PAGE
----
A number of years ago during the initial wave of virtual reality in the 1990s, it seemed everything was going virtual. In the arcades there were Virtuality pods with Dactyl and racing games, and in some instances you played games like Descent or Doom. This was the early days of virtual reality as-public-consciousness modality and it seemed so promising.


Many will say that the reason VR never really took off back then was because the graphics weren’t that great or because the hardware was bulky, but the truth is stranger than fiction.



Digital Hallucination


When we look at the situation honestly, we can’t say that Nintendo would have failed because the NES was 8-bit or SNES was 16-bit. In the bigger picture, not even the clunky 3D graphics of the N64 made it a failure. In fact, for the time they were available, they were cutting edge.


Even with all of the pop culture saturation and buzzword hype, virtual environments took a dive toward the end of the 1990s despite all of the movies, the VFX Headset, and even Vuzix making capable headsets. VFX eventually went out of business (if I recall correctly) but Vuzix is around today even though they began in 1997.


Jaron Lanier back then (the guy who popularized the term Virtual Reality) was head of VPL which did virtual reality research. I’m pretty sure they invented things like the Data Glove and a lot of other things. Jaron consulted for Johnny Pneumonic and likely Lawnmower Man. Nintendo even brought him in to help design the Power Glove.


Virtual worlds go through phases... and this is something that has been quite inevitable for twenty years or longer. The problem with this situation is that we seldom are capable of seeing the historical and long-tail view of things but instead are focused on the pigeon hole that is right now to the exclusion of empirical evidence to the contrary.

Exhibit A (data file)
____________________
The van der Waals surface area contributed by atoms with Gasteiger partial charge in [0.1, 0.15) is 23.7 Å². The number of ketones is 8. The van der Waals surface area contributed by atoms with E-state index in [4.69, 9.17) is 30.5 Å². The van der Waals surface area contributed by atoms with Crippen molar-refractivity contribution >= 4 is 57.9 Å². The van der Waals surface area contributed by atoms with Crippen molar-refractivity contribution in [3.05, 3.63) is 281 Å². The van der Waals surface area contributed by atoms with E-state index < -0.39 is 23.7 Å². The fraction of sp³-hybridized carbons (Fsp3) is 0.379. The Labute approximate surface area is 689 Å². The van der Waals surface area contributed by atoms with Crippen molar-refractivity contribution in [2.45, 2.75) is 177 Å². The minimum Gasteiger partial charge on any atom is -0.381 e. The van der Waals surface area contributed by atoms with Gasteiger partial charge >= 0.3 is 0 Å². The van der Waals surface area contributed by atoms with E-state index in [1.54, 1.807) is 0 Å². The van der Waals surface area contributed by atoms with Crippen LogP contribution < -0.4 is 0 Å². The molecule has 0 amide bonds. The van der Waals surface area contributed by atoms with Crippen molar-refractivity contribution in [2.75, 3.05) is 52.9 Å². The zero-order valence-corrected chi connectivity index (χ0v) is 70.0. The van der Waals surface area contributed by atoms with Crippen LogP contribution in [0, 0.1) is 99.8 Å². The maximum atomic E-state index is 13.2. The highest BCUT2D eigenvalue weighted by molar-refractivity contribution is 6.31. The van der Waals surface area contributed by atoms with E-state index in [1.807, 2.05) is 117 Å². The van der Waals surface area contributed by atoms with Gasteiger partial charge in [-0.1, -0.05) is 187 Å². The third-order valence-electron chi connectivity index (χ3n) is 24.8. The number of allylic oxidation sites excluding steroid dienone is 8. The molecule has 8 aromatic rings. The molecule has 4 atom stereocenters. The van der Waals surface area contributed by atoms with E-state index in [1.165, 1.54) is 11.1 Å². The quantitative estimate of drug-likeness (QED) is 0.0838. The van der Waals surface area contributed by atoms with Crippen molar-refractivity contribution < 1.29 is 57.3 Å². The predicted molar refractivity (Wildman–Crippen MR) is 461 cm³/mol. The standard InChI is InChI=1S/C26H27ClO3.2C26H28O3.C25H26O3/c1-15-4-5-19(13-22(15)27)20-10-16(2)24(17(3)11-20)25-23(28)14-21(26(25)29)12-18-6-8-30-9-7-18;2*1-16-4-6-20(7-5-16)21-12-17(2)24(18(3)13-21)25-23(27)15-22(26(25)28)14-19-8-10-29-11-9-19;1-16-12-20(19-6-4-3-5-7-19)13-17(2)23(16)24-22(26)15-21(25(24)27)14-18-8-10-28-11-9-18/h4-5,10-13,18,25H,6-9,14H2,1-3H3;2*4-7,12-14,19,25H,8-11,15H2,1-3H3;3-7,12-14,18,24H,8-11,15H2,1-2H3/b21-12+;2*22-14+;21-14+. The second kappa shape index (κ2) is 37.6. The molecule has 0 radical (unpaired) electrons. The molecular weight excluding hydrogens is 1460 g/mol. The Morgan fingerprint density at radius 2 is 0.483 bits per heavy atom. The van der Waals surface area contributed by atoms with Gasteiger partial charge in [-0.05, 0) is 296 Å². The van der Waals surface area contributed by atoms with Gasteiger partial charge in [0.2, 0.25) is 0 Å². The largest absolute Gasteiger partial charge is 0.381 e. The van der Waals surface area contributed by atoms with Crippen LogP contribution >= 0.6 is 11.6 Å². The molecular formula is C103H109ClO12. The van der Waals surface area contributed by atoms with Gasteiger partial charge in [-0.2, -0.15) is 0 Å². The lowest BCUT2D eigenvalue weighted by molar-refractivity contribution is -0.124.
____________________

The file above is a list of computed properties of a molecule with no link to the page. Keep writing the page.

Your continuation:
In the early 1990s, there was Worlds Inc and then Active Worlds. They enjoyed marginal success in the early VR hype phase when it seemed the whole world was expecting a virtual world revolution. During this time there also existed VRML/X3D as a web standard for embedding virtual worlds on the Internet.


The interesting thing about history is that it repeats itself.


VFX is one of those companies that went out of business making headsets for gamers despite having support for some of the hottest game titles on the planet at the time and the ability to be backwards compatible with other games that didn’t even natively support it. But then we look at Vuzix which began in 1997 at arguably the end of the first VR phase when companies were just going out of business left and right... and they exist to this day making VR and AR headsets.


The first thing to consider is that VR as Consumer Device isn’t exactly a good idea. While I understand that the technology has gotten better, faster and smaller, there is one thing that hasn’t been solved in 2014 and it’s the underlying reason why HMDs aren’t ubiquitous nor have they historically saved the VR industry.


Quite the opposite, actually... and that is the point of this post.


SforceMega0100006 Somewhere around 1991, Sega was rolling in cash from their Megadrive Sales and wanted to make an add-on. What came about from this ambition was the Sega VR headset which never made it out of prototype phase into release.


They made all sorts of promotional materials for it, debuted it multiple times at CES all the way up to 1993, and they even commissioned Stanford Research Institute in Palo Alto to do a consumer study just to be absolutely sure.


The details of that study were never released, but whatever it had in it was enough to cause Sega to entirely shut down the Sega VR project and discontinue it before it ever was released.


That being said, while SRI nor Sega ever released the findings of that research study, a number of people who worked on that research and also at Sega have since come forward with quite a lot of damning details from it. The video below is a quick overview of what happened -





Stanford Research Institute tested the prototype out rigorously, with their final report warning Sega that prolonged use constituted a 'health hazard'.


This is where it gets interesting... and we can go back to latency issues, lag, bad graphics, etc... but that was just a fraction of the overall issue. Yes it contributed to the problem, though it wasn’t actually the main factor. This is something that current generation virtual reality companies have completely overlooked, and it is bound to come back and bite them in the ass.


So what was it that Stanford Research Institute stumbled upon that constituted a ‘health hazard’ based on ‘prolonged use’?


Well, it was essentially something that Sega wanted to bury indefinitely and did an amazing job at it. What SRI discovered were the three stages of Immersion Sickness.